SWG Questions - pros and cons

jkrupp

Well-known member
Aug 26, 2016
49
Roseville, CA
Hi, we just had 2 pool builders come out to our home to give us estimates on a new inground pool. We are in central California if location matters to my questions :)

Two concerns I have regarding using or not using a salt water chlorine generator are...

1) How the splashing of the water may affect vegetation. We will be having very minimal concrete work around the pool, no more than 3 ft around, and we have a pretty large vegetable / berry / herb garden all around it. And fruit trees behind the pool. I did read that salt water being "bad for plants" was a con. Does anyone know anything about this? I also wanted to landscape around the pool w/native grasses and sage and such.

2) I have three young kids and they all have mild to moderate eczema (as does my husband). Whenever we swim at someone's home, or at the local water park, their skin can get pretty irritated. As long as I am good about rinsing them, and immediately applying moisturizer it is okay. But I wonder if the SWG may be better for their skin. Does anyone have comments on SWG being significantly better for dry skin? Though water in general is not great for eczema, the triple digit weather from May to October feels more and more brutal each year and my kids LOVE swimming.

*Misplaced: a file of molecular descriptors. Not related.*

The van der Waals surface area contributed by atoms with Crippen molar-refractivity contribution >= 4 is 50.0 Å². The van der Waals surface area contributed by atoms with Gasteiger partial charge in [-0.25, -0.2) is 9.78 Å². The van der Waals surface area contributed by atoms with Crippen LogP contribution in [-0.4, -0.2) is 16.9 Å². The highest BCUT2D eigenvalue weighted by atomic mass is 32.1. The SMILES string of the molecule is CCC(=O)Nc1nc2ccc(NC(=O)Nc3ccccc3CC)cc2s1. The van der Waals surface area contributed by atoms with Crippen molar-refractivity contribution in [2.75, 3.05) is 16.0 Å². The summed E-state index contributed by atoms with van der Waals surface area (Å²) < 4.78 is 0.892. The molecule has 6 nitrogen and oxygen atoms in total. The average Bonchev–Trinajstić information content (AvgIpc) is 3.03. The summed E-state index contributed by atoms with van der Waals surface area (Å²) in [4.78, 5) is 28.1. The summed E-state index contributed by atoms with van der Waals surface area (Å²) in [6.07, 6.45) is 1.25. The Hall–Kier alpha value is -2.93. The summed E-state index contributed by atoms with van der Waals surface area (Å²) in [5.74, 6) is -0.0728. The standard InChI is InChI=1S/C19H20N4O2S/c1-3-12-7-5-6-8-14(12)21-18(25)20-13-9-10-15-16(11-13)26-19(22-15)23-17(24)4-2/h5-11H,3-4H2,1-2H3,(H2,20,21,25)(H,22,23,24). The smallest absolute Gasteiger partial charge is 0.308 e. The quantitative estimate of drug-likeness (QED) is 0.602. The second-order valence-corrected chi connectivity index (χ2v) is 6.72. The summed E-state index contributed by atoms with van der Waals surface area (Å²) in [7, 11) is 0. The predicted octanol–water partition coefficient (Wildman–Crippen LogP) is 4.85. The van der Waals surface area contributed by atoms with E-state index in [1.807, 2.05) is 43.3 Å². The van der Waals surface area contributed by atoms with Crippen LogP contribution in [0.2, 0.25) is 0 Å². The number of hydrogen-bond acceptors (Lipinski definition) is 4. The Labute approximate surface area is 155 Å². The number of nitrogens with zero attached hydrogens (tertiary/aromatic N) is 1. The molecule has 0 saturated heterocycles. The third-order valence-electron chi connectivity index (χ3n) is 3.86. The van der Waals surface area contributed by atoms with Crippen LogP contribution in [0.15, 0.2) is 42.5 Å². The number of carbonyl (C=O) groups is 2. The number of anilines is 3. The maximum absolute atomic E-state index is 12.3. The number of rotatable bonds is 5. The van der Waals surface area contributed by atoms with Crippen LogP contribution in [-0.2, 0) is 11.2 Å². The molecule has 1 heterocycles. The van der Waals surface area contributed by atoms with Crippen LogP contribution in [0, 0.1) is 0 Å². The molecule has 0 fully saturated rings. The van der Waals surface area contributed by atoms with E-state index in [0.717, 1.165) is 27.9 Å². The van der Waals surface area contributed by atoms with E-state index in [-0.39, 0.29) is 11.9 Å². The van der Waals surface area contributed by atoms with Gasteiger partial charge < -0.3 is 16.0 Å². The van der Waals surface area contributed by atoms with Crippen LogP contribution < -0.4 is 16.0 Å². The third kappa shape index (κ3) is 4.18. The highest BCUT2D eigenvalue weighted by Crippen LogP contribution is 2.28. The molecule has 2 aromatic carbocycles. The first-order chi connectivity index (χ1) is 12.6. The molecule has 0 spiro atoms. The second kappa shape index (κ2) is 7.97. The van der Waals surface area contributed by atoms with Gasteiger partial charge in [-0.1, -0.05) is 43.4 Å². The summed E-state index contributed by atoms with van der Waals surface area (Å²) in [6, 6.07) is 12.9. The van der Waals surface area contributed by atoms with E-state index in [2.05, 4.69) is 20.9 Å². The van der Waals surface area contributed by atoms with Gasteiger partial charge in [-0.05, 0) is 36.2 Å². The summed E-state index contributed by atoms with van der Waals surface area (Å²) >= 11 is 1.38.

Thank you!
 

jeffchap

Bronze Supporter
TFP Guide
Jun 26, 2012
1,760
Edmond OK
1) The salt content of a salt water pool is 1/10 that of seawater. I don't have any delicate plants, but my Bermuda grass seems to like it.



2) A saltwater pool still contains chlorine. It is generated rather than added from an external source. However, once it's in there, chlorine is chlorine. By maintaining your pool with a SWG and the TFP method, you can keep your pool sanitary without the periodic spikes of chlorine most pools undergo by being shocked. Your chlorine levels will be kept lower and more steady, and therefore less harsh to sensitive skin. Some people also report some benefit to their skin of salt in the water and claim that it feels softer.